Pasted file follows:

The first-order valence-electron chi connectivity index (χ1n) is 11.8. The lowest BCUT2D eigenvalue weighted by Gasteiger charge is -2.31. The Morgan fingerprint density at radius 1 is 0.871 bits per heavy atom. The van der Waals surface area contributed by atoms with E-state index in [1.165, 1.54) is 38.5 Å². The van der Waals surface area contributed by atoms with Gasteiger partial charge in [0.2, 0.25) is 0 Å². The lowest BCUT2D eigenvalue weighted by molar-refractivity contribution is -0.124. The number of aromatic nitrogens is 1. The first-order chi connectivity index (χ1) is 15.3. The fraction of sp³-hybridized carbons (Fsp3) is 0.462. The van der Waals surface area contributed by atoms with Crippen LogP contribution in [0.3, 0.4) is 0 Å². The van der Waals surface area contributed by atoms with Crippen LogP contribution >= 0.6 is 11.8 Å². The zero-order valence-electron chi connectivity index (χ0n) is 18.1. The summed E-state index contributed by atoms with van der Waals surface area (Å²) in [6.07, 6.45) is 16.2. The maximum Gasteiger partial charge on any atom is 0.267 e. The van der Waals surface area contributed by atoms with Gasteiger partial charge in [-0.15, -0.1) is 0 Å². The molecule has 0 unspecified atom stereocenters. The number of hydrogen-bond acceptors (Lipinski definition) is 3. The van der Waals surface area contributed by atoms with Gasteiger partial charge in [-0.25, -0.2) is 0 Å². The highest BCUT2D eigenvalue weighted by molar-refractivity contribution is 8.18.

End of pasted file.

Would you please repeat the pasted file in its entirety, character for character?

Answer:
The first-order valence-electron chi connectivity index (χ1n) is 11.8. The lowest BCUT2D eigenvalue weighted by Gasteiger charge is -2.31. The Morgan fingerprint density at radius 1 is 0.871 bits per heavy atom. The van der Waals surface area contributed by atoms with E-state index in [1.165, 1.54) is 38.5 Å². The van der Waals surface area contributed by atoms with Gasteiger partial charge in [0.2, 0.25) is 0 Å². The lowest BCUT2D eigenvalue weighted by molar-refractivity contribution is -0.124. The number of aromatic nitrogens is 1. The first-order chi connectivity index (χ1) is 15.3. The fraction of sp³-hybridized carbons (Fsp3) is 0.462. The van der Waals surface area contributed by atoms with Crippen LogP contribution in [0.3, 0.4) is 0 Å². The van der Waals surface area contributed by atoms with Crippen LogP contribution >= 0.6 is 11.8 Å². The zero-order valence-electron chi connectivity index (χ0n) is 18.1. The summed E-state index contributed by atoms with van der Waals surface area (Å²) in [6.07, 6.45) is 16.2. The maximum Gasteiger partial charge on any atom is 0.267 e. The van der Waals surface area contributed by atoms with Gasteiger partial charge in [-0.15, -0.1) is 0 Å². The molecule has 0 unspecified atom stereocenters. The number of hydrogen-bond acceptors (Lipinski definition) is 3. The van der Waals surface area contributed by atoms with Gasteiger partial charge in [-0.25, -0.2) is 0 Å². The highest BCUT2D eigenvalue weighted by molar-refractivity contribution is 8.18.